Thursday, March 28, 2019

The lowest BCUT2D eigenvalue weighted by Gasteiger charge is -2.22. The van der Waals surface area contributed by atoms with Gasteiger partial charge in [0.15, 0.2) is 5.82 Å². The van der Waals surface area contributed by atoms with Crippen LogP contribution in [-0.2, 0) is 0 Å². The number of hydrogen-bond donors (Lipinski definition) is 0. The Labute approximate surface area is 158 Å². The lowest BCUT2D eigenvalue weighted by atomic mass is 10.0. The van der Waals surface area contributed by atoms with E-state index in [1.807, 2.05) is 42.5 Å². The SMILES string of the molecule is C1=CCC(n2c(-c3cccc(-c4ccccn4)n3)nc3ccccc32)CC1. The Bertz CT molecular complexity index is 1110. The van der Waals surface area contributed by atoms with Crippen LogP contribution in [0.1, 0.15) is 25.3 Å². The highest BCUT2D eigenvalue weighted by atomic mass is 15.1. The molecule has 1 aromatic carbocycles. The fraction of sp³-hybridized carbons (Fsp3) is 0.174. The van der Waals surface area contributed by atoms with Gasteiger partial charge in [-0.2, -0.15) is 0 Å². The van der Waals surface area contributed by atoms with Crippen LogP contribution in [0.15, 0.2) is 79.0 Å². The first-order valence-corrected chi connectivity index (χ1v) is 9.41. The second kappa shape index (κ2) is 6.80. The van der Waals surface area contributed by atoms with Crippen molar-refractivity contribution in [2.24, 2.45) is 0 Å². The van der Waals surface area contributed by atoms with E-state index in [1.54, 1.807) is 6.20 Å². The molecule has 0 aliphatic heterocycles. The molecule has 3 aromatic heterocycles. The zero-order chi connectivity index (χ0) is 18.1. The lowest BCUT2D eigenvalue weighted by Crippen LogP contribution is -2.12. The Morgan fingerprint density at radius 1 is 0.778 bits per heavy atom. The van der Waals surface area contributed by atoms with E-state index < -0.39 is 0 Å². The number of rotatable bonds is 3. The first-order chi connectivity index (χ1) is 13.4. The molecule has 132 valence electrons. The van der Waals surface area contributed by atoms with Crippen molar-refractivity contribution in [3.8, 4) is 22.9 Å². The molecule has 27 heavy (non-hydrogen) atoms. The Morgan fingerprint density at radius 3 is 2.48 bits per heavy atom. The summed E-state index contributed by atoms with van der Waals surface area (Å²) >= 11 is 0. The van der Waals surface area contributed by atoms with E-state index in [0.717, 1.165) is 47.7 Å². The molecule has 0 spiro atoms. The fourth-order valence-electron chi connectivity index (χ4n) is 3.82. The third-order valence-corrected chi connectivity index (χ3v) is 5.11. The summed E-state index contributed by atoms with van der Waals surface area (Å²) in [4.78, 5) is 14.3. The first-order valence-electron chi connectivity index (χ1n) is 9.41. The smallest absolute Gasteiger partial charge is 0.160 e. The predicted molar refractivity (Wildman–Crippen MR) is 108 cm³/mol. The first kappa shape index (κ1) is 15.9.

The Disparity between a Hobbsian World and the World of Candide In an anarchistic Hobbsian man, man leads a purely egotistical existence, perpetually waging state of war against his fellow men. In this terra firma Nature subsists as a acting field for evolution only the strong and cunning survives, and even extract results in life that is nasty, brutish, and short (Hobbes). However, with restraints (that is, government), a Hobbsian world can crest into society. According to Hobbes, those who wish to subside from natural anarchy must implicitly surrender some personal freedom in exchange for societal order. Hobbes philosophies influenced many of his contemporaries and subsequent intellectuals, including Voltaire, demonstrated in his satire, Candide. At premier glance, Candide seems to be a strict manifestation of Hobbsian philosophy an anarchistic world centered around war, relieved only through the yield of personal freedom for communal order-Eldorado and the garden. Yet af ter a thorough interrogatory of the work, one recognizes that the characters in Candide are not Hobbsian. Hobbsian man is innately selfish and ambitious while Voltaires characters are not. Perhaps some characters in Candide are driven through their misfortunes as a result of their avarice however, this foible can not be ascribed as innately human. Instead, avarice, in the world of Candide, arises as a byproduct of the fallibility of man-made institutions (that is, religious and educational), which are the immemorial targets of Voltaires satire. Thus, the world of Candide, although structured like a Hobbsian world, contains men that are not Hobbsian. This d... ...the inability to cooperate. Or perhaps Voltaire suggests that the world can be controlled more(prenominal) effectively if the man-made institutions that he is satirizing could be somehow reorganized. All in all, Voltaires subtle divergence from strict Hobbsian philosophy enables him to pose perhaps unanswerable questio ns about mankind and our potentials.Works CitedBottiglia, William. Candides Garden. Voltaire A Collection of Critical Essays. newly Jersey Prentice-Hall, Inc., 1968. Hobbes, Thomas. Of Religion. ed.Smith,Lacey Baldwin and Jean Reeder Smith. The Past Speaks. 2nd ed. 1 vol. Lexington Heath, 1993. Richter, Peyton. Voltaire. Boston Twayne Publishers, 1980. Tsanoff, Radoslav. Voltaires Candide and the Critics. atomic number 20 Wadsworth Publishing Company, Inc., 1966. Voltaire. Candide. New York Viking Publishers, 1996.